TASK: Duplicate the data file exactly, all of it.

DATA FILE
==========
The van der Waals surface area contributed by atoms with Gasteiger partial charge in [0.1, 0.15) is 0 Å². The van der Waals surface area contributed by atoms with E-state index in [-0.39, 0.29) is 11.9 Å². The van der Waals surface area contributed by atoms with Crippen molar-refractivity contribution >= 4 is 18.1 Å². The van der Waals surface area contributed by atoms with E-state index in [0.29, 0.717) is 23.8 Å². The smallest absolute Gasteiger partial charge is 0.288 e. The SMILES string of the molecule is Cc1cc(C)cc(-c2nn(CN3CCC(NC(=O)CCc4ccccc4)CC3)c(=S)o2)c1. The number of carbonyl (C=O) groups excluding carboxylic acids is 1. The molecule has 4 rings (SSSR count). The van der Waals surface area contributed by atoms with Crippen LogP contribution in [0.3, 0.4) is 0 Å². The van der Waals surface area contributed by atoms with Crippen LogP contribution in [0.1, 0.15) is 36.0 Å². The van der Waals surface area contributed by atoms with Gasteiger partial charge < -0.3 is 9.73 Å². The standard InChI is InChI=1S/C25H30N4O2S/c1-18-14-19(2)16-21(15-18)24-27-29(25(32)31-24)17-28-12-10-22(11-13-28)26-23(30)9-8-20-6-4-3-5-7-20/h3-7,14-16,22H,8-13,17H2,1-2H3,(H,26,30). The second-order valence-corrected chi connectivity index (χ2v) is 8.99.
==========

The van der Waals surface area contributed by atoms with Gasteiger partial charge in [0.1, 0.15) is 0 Å². The van der Waals surface area contributed by atoms with E-state index in [-0.39, 0.29) is 11.9 Å². The van der Waals surface area contributed by atoms with Crippen molar-refractivity contribution >= 4 is 18.1 Å². The van der Waals surface area contributed by atoms with E-state index in [0.29, 0.717) is 23.8 Å². The smallest absolute Gasteiger partial charge is 0.288 e. The SMILES string of the molecule is Cc1cc(C)cc(-c2nn(CN3CCC(NC(=O)CCc4ccccc4)CC3)c(=S)o2)c1. The number of carbonyl (C=O) groups excluding carboxylic acids is 1. The molecule has 4 rings (SSSR count). The van der Waals surface area contributed by atoms with Crippen LogP contribution in [0.3, 0.4) is 0 Å². The van der Waals surface area contributed by atoms with Crippen LogP contribution in [0.1, 0.15) is 36.0 Å². The van der Waals surface area contributed by atoms with Gasteiger partial charge < -0.3 is 9.73 Å². The standard InChI is InChI=1S/C25H30N4O2S/c1-18-14-19(2)16-21(15-18)24-27-29(25(32)31-24)17-28-12-10-22(11-13-28)26-23(30)9-8-20-6-4-3-5-7-20/h3-7,14-16,22H,8-13,17H2,1-2H3,(H,26,30). The second-order valence-corrected chi connectivity index (χ2v) is 8.99.